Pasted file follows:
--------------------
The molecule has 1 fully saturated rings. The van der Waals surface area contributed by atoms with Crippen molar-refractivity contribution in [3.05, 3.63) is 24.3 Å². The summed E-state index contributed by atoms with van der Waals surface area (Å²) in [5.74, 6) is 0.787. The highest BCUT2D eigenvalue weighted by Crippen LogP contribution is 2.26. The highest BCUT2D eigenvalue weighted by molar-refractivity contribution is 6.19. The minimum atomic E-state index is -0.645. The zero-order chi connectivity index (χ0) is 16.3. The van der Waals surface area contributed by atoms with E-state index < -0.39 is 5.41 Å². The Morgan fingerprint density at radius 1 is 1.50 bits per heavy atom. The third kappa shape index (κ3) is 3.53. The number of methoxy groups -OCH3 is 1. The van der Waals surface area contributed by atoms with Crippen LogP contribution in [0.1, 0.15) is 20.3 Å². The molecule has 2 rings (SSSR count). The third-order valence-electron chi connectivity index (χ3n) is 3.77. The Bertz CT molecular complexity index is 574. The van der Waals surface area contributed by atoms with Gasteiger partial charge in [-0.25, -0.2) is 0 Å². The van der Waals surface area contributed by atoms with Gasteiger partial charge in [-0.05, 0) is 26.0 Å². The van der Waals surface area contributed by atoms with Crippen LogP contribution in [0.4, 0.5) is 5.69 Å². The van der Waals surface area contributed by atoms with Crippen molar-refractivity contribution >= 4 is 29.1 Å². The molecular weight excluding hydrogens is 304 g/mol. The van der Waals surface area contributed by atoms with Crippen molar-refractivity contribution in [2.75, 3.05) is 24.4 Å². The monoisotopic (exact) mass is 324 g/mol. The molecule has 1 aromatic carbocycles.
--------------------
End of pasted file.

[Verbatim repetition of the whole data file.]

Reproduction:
The molecule has 1 fully saturated rings. The van der Waals surface area contributed by atoms with Crippen molar-refractivity contribution in [3.05, 3.63) is 24.3 Å². The summed E-state index contributed by atoms with van der Waals surface area (Å²) in [5.74, 6) is 0.787. The highest BCUT2D eigenvalue weighted by Crippen LogP contribution is 2.26. The highest BCUT2D eigenvalue weighted by molar-refractivity contribution is 6.19. The minimum atomic E-state index is -0.645. The zero-order chi connectivity index (χ0) is 16.3. The van der Waals surface area contributed by atoms with E-state index < -0.39 is 5.41 Å². The Morgan fingerprint density at radius 1 is 1.50 bits per heavy atom. The third kappa shape index (κ3) is 3.53. The number of methoxy groups -OCH3 is 1. The van der Waals surface area contributed by atoms with Crippen LogP contribution in [0.1, 0.15) is 20.3 Å². The molecule has 2 rings (SSSR count). The third-order valence-electron chi connectivity index (χ3n) is 3.77. The Bertz CT molecular complexity index is 574. The van der Waals surface area contributed by atoms with Gasteiger partial charge in [-0.25, -0.2) is 0 Å². The van der Waals surface area contributed by atoms with Gasteiger partial charge in [-0.05, 0) is 26.0 Å². The van der Waals surface area contributed by atoms with Crippen LogP contribution in [0.4, 0.5) is 5.69 Å². The van der Waals surface area contributed by atoms with Crippen molar-refractivity contribution >= 4 is 29.1 Å². The molecular weight excluding hydrogens is 304 g/mol. The van der Waals surface area contributed by atoms with Crippen molar-refractivity contribution in [2.75, 3.05) is 24.4 Å². The monoisotopic (exact) mass is 324 g/mol. The molecule has 1 aromatic carbocycles.